By Fidelis Munyoro
Those convicted of corruption will have their wealth and assets forfeited to the State as part of restitution for their criminal deeds, President Mnangagwa has said. He said his administration will rapidly and more effectively respond to legitimate concerns of the general public with regard to tackling corruption head-on by holding the corrupt fully accountable for their misdeeds.
The President said this in a speech read on his behalf by Foreign Affairs and International Trade Minister Sibusiso Moyo at a two-day Fraud and Corruption Conference, which opened in Harare yesterday.
“In parallel with such restitution must, of course, come retribution,” he said.
“Those found guilty of such corruption must be sanctioned where they can reflect upon the consequences of their greed and the shame and misfortune that that greed has brought upon themselves and their families.”
President Mnangagwa said Government has made progress in strengthening existing legislation and introducing extra laws to boost the Second Republic’s anti-corruption drive.
Some of the significant amendments that have been made to tighten up mandatory reporting and oversight requirements feature in a number of laws such as the Public Finance Management; Insolvency; Audit; Public Entities Corporate Governance; Companies; Public Procurement and Disposal of Public Assets; and Money Laundering and Proceeds of Crime Acts among others.
The Government is also working on a Whistleblower’s Act to encourage and protect those who see evil being done and wish to stop it.
President Mnangagwa said Government is in the final stages of appointing commissioners to the Anti-Corruption Commission and strengthening the Office of the Prosecutor-General.
Government, he said, is also building capacity in key oversight agencies such as the Auditor-General’s, Accountant-General’s and Attorney-General’s offices.
“We are seeking assistance from international partners to build investigative capacity within key components of our law-enforcement agencies, those tasked with investigating and building solid evidence-based cases against the corrupt; cases which will hold up in court and lead to conviction and, where the court so-decides, incarceration and the forfeiture of assets,” he said.
The President said the fight against corruption was not one that Government can wage alone urging the participants to play their role and work towards a Plan of Action, identifying roles and responsibilities for the various sectors represented at the conference.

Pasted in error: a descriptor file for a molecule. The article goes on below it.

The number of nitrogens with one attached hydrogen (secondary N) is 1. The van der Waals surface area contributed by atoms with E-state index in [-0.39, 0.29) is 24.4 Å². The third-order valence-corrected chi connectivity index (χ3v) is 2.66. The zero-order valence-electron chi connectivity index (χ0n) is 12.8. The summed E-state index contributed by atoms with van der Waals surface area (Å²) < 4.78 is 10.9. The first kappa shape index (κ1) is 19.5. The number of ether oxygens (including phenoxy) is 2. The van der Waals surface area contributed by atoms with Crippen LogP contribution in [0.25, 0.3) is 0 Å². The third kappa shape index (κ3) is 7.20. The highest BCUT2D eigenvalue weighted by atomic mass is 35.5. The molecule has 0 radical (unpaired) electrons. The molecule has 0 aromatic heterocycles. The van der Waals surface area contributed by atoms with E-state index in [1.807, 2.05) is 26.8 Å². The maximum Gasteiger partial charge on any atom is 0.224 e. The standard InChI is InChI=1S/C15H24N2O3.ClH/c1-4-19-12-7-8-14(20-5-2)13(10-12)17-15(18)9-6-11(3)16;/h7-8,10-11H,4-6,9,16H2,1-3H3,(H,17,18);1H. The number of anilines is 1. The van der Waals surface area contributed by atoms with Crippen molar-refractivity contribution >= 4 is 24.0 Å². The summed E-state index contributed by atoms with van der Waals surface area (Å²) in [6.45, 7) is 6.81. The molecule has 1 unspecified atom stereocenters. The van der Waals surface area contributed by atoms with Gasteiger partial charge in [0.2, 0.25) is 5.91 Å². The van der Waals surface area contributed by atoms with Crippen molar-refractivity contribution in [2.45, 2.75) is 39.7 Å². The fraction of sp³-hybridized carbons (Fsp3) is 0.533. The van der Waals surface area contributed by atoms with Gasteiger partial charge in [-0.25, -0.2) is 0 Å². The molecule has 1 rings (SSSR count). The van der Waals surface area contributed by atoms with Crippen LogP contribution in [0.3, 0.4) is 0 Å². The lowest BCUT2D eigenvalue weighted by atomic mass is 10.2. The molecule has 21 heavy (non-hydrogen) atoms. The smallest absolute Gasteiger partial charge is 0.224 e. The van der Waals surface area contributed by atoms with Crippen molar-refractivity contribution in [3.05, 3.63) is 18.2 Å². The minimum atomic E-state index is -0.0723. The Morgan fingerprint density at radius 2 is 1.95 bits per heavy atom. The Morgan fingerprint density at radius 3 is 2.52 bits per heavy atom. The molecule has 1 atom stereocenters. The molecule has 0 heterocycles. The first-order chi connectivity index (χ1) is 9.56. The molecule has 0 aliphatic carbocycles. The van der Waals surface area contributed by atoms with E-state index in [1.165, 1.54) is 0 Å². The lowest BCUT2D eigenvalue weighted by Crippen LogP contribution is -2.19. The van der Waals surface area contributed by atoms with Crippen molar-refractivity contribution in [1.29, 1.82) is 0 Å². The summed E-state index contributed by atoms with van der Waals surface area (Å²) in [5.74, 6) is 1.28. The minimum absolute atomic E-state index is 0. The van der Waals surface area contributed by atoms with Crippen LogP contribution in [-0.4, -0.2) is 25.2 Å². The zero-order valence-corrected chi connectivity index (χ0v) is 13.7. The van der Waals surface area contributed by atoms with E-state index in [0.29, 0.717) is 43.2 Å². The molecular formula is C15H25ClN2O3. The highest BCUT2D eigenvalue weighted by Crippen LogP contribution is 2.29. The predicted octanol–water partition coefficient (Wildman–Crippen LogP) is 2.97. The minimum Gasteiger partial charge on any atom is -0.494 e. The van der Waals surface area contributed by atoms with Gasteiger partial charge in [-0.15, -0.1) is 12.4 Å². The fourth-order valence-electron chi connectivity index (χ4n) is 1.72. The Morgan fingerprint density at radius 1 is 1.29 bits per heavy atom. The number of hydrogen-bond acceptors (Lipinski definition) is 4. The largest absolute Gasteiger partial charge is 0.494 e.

“Government and yourselves collectively, can intensify our common battle against the evil of corruption,” he said “Together, we can and must make a difference.”
President Mnangagwa said from the onset, the Second Republic’s moto has been ‘Zero Tolerance to Corruption,’ but progress has been slow.
He attributed the slow progress to resistance the State is facing which has tended to impede headway and undermine Government’s good intentions.
“That, in turn, is a reflection of how deep the rot has reached, how the beneficiaries of that rot are able to manoeuvre and manipulate the system to their advantage, to keep ahead of law enforcement, weaken the justice system and, in so doing, to continue their nefarious activities, cheating the Government and the people of Zimbabwe,” he said.
“The slow pace of progress is also a reflection to some extent, of the level of sophistication and complexity which the corrupt amongst us have brought to bear, so as to mask their crimes, cover their tracks and confound our law enforcement officials.”
President Mnangagwa said corruption should be totally eradicated because it undermines Government efforts on economic reform and progress towards the national vision of a middle-income economy by 2030.
“Just as importantly, the scourge of fraud, the theft of public funds and the seeming impotence of our law-enforcement agencies and the justice system more broadly to effectively stop such practices serves to further erode public trust and confidence in Government and its institutions,” he said.
President Mnagagwa, however, hailed the conference saying its focus on fraud was not only welcome, but timely in that it coincided neatly with the enhanced efforts Government was making in the fight against corruption.
The participants were drawn from all stakeholders representing both public and private sectors, academia, civil society, the media, law enforcement agencies and the legal fraternity.
The objective of the conference is creating greater awareness and a deeper understanding of fraud in all its sinister forms and to appreciate the negative impact it has on the national economy.
Source : The Herald